Misha Baryshnikov made it clearer when he became Artistic Director of ABT. His guidance became my mantra during tough times: “It comes with the job.” His assistant, Charles France, mentored in a different way. He taught me to stand up passionately for my point of view and beliefs.

And last, but certainly not least, Natasha Makarova’s trust in me has helped me to raise the bar and keep it aloft. I’ve learned so much from her – about technique, artistry and the marriage between the two.

All of these remarkable people have left their mark on me and how I work. They established the standards that I adhere to, and they are with me when I enter the studio. Lessons of a lifetime.

Susan Jones serves as Regisseur at ABT. January 2021 will mark 50 years since she joined ABT.

Susan shared stories of working alongside Natalia Makarova in a video for ABT OffStage: A 2020 Virtual Season, available on YouTube!

Former ABT Soloist Rebecca Wright.
Posted In
Get to know...Mentors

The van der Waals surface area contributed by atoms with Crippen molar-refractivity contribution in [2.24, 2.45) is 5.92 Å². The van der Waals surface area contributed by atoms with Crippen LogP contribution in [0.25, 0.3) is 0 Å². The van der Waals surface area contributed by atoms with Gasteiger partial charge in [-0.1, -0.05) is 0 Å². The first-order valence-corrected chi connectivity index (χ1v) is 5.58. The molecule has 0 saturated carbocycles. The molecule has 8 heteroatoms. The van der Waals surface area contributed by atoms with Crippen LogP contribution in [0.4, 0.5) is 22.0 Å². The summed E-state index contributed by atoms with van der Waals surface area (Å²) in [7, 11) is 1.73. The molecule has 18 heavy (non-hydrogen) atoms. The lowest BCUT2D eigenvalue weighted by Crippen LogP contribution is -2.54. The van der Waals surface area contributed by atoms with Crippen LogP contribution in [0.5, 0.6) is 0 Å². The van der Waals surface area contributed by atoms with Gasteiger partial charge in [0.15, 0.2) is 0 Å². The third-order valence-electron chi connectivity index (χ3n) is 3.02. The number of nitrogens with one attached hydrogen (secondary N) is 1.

September 15, 2020
Who is your mentor?

"Rebecca Wright had a tremendous impact on my career at ABT."

By Dennis J. Walters

Dennis creates unique ballet experiences for children such as our annual <i>ABTKids</i> performance and workshop.
Dennis creates unique ballet experiences for children such as our annual ABTKids performance and workshop.

In 2000, I joined ABT at age 22, a kid right out of college with a resume that I would now be horrified to share with my interns during resume week!

Somehow, I was hired as the Education Coordinator, and on my first day on the job, my boss Mary Jo Ziesel asked if I wanted to teach the next day’s Make a Ballet class at a High School in Newark, NJ.